Like a lot of people, you might be asking the question...what's so special about pond aeration?
And we're glad you asked!
Here's where it all kind of started for us.
Many years ago when we started KLM Solutions (American Aeration's parent company) we were still green and learning from a lot of experienced pond management experts.
And one of those folks was an older fellow named Dave.
We came to really respect Dave for his wisdom and his willingness to share advice and there was one point he stressed to us time and time again.
He said, "if could only have one thing available to really help most any pond that I have ever dealt with, be it large or small, I would say aeration, adding some form of it, would be the #1 thing I would do to improve the pond."
Now granted, we didn't quite know why he was such an advocate of aeration back then, but over the years we've come to understand and agree with Dave on this one.
There is simply nothing that can do as much for a pond, no matter the size, compared to what aeration can do. And by aeration we mean several things.
First you have the sub-surface aerators that use a land based pump, airline, and a device called a diffuser that sits at the bottom of the pond. That would be one of our favorites.
There's also the surface fountains, which can be really nice to look at (and listen to), and there's surface bubblers, and even circulators that help with a variety of issues.
All types of aeration help fight stagnation in a pond which can lead to a lot of problems. People who are always fighting algae, or odors, or muck and sludge...these are usually a result of pretty stagnant water.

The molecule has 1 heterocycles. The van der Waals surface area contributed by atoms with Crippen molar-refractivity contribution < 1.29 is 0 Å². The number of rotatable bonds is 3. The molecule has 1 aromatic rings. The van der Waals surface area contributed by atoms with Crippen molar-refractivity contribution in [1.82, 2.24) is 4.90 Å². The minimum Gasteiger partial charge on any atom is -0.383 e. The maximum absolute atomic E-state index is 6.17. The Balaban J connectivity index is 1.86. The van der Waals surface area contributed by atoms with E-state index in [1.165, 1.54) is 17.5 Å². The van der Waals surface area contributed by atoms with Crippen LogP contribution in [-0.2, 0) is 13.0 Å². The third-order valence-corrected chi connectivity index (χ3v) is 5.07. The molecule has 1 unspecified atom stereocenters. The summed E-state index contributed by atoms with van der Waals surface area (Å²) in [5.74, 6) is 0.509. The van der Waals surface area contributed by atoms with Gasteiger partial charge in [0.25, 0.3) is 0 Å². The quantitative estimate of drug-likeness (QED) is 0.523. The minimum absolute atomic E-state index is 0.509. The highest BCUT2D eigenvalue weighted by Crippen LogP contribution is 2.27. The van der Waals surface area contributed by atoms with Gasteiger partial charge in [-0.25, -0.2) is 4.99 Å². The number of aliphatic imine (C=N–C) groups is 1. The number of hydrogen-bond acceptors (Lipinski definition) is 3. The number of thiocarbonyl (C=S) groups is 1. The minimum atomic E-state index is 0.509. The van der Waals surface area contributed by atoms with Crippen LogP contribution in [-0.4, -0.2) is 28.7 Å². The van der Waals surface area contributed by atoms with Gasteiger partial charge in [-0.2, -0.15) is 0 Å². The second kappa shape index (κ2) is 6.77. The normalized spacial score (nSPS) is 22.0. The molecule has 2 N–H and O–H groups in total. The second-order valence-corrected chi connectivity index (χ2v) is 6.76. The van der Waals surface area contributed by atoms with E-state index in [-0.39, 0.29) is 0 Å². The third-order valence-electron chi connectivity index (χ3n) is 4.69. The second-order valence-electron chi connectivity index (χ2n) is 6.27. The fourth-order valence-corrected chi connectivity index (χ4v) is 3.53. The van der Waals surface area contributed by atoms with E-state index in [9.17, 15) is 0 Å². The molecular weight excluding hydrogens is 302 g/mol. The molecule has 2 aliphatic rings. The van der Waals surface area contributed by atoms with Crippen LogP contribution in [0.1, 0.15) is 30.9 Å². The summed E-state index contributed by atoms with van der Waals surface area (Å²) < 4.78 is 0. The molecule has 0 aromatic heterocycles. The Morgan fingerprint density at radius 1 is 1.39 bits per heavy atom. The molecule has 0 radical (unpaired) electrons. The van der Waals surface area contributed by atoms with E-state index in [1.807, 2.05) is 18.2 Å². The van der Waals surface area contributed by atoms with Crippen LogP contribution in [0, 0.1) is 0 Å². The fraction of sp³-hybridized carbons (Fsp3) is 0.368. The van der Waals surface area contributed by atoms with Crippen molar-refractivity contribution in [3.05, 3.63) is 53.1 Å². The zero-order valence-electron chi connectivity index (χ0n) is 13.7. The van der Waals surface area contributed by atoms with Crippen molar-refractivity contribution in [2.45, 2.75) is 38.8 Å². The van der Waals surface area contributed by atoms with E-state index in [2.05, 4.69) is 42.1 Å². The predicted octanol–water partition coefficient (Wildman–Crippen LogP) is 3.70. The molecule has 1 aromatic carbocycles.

And aeration is great for fish too. When the weather get's really hot, the fact is that water simply can't hold as much dissolved oxygen compared to cooler water. So during the hot temps of summer, it's not uncommon to hear of pond owner's experience a massive die off of fish. 9 times out of 10 it's due to low dissolved oxygen levels.
In contrast, the brutal cold of winter can create a lot of icing on ponds and lakes, and this ice can trap some unwanted things in the water. Fresh air can't come in and bad gasses can't come out, and that too can lead to problems for fish. The answer is really simple though. Just keep a spot of ice open and the problem is solved. Aerators and circulators work well for this.
Finally, it's a good bet when water quality problems come up, like algae for instance, that the really good, natural beneficial bacteria in the pond (the little workhorses that help keep a pond clean) aren't getting what they need to work well. Aeration supports them so well that there are times you can clear issues up just by adding some air alone. No chemicals, no treatments, just a better support system for the natural processes that are in virtually any pond.
So in looks like old Dave was right. Pond aeration counts for a lot when it comes to good pond management. There's really nothing that will benefit more.